Chronicle of an Escape (2008)
The true story of four men who narrowly escaped death at the hands of Argentina's military death squads during the 1970s is brought to the screen in this thriller. In 1977, Claudio Tamburrini (Rodrigo de la Serna) was a goalie for a minor-league football team when he was abducted by members of the Argentine military police and taken to an unofficial detention center on the false suspicion that he was a terrorist. Over 30,000 people lost their lives at the hands of Argentinean authorities under the military junta that ruled the country between 1976 and 1983, and as he was tortured by intelligence agents looking for information he didn't have, Tamburrini fully expected to become another victim. After many sessions of brutal torture, Tamburrini and his fellow captives Guillermo (Nazareno Casero) and Tano (Martin Urruty) were being readied for execution when, in a final desperate act, Tamburrini dove out a window during a rainstorm. Guillermo, Tano, and another man followed, and the four, naked and with noting but their wits, began a desperate run to freedom. A major box-office success in Argentina, Crónica de una Fuga (aka Chronicle of an Escape and Buenos Aires, 1977) received its North American premier at the 2006 Toronto Film Festival. … More
- R (for brutality and torture, nudity and language)
- Art House & International , Mystery & Suspense
- Directed By:
- Adrián Caetano , Israel Adrián Caetano
- Written By:
- Adrián Caetano , Israel Adrián Caetano , Esteban Student , Julian Loyola , Estevan Student
- In Theaters:
- Jan 30, 2008 Limited
- On DVD:
- Aug 19, 2008
as Claudio Tamburrini
as El Vasco
as Capt. Almagro
as Taxi Driver
as Gallego's Father
as Collective Woman
as Briefcase Man
as Claudio's Mother
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Critic Reviews for Chronicle of an Escape
Feels more like an exploitation B movie for those who get off on rough prison wardens and mistreated, hapless victims.
It is a small relief to discover that Chronicle of an Escape is relatively restrained in its depiction of torture. Despite its restraint, the movie is deeply unsettling.
This film is both a warning about abuse of government power and a reassurance that justice will sometimes triumph.
Chronicle of an Escape pretty much lives up to its title and little else.
The film is taut and ruthlessly constructed, with odd flashes of humor and a white-knuckle pace.
A tense and mammothly upsetting dramatization of Tamburrini's memoir; ... gets everything that can pound in your body pounding.
The repetitive scenes of abuse lose their power too soon, and even the climactic flight stalls in first gear before it's barely begun.
Chronicle might be utterly uncompromising in its "you are there" visceral style-or just unresourceful. I tend toward the latter reading.
Blessed with great performances; director Israel Adrián Caetano lets events speak -- and plead and weep -- for themselves.
If you need to break out of captivity, clearly running naked is the way to go.
Plays like a feature-length version of the Beastie Boys' "Sabotage" video, except the film's zealous foregrounding of polyester, facial hair, and wallpaper is not meant to be funny.
If American moviegoers have plenty of reasons to feel icky about government-sponsored kidnappings and hidden prisons, Chronicle of an Escape gives them another good one.
It's a sobering act of remembrance, a warning against future abuses of power, and a stomach-knotting thriller.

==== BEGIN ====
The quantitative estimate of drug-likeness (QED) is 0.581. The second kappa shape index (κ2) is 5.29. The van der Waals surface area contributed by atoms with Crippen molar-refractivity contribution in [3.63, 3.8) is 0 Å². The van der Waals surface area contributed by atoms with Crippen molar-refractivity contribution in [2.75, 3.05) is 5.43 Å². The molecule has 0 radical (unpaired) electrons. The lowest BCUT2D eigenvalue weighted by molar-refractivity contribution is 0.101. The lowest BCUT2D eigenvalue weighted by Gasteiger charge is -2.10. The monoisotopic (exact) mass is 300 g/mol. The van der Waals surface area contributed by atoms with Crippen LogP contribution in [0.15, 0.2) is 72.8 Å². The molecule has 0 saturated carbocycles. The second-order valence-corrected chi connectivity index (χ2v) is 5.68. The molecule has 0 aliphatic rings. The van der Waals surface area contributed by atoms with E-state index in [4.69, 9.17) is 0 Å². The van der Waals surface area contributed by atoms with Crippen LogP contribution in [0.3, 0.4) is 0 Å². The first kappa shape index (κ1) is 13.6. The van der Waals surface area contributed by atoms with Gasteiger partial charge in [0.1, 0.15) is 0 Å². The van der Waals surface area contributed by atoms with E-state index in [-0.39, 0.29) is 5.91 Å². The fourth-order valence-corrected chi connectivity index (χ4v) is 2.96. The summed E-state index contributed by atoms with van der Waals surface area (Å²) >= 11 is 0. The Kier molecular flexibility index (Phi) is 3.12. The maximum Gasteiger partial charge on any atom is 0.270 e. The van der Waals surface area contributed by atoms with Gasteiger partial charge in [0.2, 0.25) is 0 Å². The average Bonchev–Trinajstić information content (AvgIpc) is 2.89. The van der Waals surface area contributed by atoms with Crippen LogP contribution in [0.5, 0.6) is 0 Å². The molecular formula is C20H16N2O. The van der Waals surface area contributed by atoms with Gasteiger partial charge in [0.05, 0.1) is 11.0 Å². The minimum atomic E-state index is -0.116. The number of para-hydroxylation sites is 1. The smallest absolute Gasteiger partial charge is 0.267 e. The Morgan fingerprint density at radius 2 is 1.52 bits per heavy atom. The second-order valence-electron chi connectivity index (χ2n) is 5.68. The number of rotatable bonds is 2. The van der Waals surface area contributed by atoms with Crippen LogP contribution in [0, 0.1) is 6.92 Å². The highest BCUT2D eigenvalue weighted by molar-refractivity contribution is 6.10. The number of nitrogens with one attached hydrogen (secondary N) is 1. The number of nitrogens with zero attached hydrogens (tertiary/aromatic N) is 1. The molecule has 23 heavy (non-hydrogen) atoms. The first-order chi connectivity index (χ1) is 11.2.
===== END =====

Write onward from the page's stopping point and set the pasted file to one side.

Caetano ha hecho un film de suspenso, no una denuncia política, que funciona muy bien sobre todo en sus minutos finales.
Though functional on its own terms, this fourth feature by Israel Adrian Caetano feels hollow at the core, leaving a feeling of lingering disappointment over a missed opportunity to probe recent history.
Audience Reviews for Chronicle of an Escape
Very engrossing film based on a true story. The scenes during the captivity were so well done...right up to the escape attempt scene where I found myself gripping my chair (very tension filled). Watching a movie like this only makes me love living in America more. Many people take for granted how lucky they are to live here. Not me. I know how lucky I am...More
[font=Century Gothic]"Chronicle of an Escape" starts in 1977 Argentina following a military coup. Roving bands of secret police are snatching suspected terrorists off the street on the flimsiest evidence while also liberating suspicious looking electronics like stereos and televisions. One of these is Claudio Tamburrini(Rodrigo De la Serna), a soccer player, who is named by Tano(Martin Urruty) in an effort to gain time for his comrades.(Claudio gives up his seat to a pregnant woman on a bus which is an indication of what kind of person he is.) He is found after the location of his new apartment is forced out of his mother. Once at headquarters, Claudio is tortured but knows nothing which he is told will only stall his case. But hopefully he will be released by Christmas...and somewhere Kafka is smiling ruefully.[/font]
[font=Century Gothic]Based on an incredible true story, "Chronicle of an Escape" is a smartly taut political thriller with overtones for the current day. Notice how casually the word terrorist is bandied about and how torture is used. If somebody is tortured and brutalized, they will say anything to stay alive and give time for their comrades to escape.(Nobody wants to die. Everybody wants to live.) It does not get the police anywhere in their so-called investigations while picking up innocent people in the dragnet, proof that being non-political will not keep a person safe. Lucas, the squad's leader, recognizes this and occasionally treats his prisoners courteously. What torture does manage to do is to keep the general population afraid. It is all about power.[/font]
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